Essentially I’m interested, at least in these pieces, in the moment of interaction more than the images that get produced. I am perfectly aware that the whole slit-scan thing has been done in different ways, but I’ve never experienced one working live like this and wanted to try it out myself. There is another work in there called Time Slicer which, much like an 80s video mixer I suppose, freezes frames in a sequence and keeps doing so over and over. I noticed when I was playing with this and showing others that people really started to have fun and try out different ways of chopping up their bodies and faces with the camera frame. I’m often dissatisfied with the level of interaction that many “Big Art” interactive piece illicit as most people tend to stand in front of (or in) the “art object” and not really interact. I wrote a whole paper about this if you are into this line of thinking and you can even watch the presentation of it I gave in Banff. So, I wanted to make some smaller pieces that just concentrated on one single aspect of interaction without trying to say anything too weighty. They are, I hope, playful above all else.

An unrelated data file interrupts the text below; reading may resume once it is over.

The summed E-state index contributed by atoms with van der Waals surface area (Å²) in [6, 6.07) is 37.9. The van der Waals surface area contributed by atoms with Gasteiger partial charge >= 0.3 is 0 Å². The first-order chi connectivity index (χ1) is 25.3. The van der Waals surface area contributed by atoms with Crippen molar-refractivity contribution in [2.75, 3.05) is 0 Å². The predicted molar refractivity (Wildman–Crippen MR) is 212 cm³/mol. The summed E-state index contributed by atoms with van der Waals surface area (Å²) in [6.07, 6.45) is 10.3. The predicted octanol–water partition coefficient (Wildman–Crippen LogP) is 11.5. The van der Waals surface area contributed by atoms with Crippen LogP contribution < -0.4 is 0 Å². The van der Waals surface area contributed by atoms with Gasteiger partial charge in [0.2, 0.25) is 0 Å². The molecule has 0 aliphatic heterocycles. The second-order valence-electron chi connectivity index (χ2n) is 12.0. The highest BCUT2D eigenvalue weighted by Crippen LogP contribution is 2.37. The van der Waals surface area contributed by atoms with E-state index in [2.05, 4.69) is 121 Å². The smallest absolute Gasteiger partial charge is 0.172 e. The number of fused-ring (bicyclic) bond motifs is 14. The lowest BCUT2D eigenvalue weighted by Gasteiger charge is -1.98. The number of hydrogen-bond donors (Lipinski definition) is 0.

Thanks to Lizzie, Greg, Matthew and also to the other folks from the Powerhouse that made such an art-form out of drilling holes in walls.

Also to the twins in the photos above (thanks to Greg for these again) who generously larked around in front of the work and created some very amusing images.

Last, but not least (this is sounding a bit like Oscars night), thanks to my lovely wife, Karin, for prodding me to make some interactive works again and putting up with me spending more time in front of the computer than is healthy in any relationship.

Flagr – tagging all over the world

It had to happen: Flagr is a combination of Google Maps, Flickr and Delicious wrapped up in a nice AJAX interface.

Basically it allows you to ‘bookmark’ the real world by adding location bookmarks in a social network/bookmarking service. So when you find the best cup of coffee in the world you can tag it and share it. Obviously you can do it online, but the more sensible use of it is that you can do it from your phone and even upload images.

All so far so good. I can see lots of great uses for it, but it may also be prone to a few problems such as massive amounts of “cheap computers here!” type spam, vigilantism (“pedophile lives here”) and (though this is good or bad) general badmouthing (“the service is crap here, this waiter sucks, etc.”). I’ve already noticed “Kingsleys Chicken” over there in Australia… sigh.

Oh yeah, the AJAX interface doesn’t show the contents of the balloons in Safari either… But that probably Apple’s fault.

You can check out their blog here. Thanks to AlwaysBeta for the original story.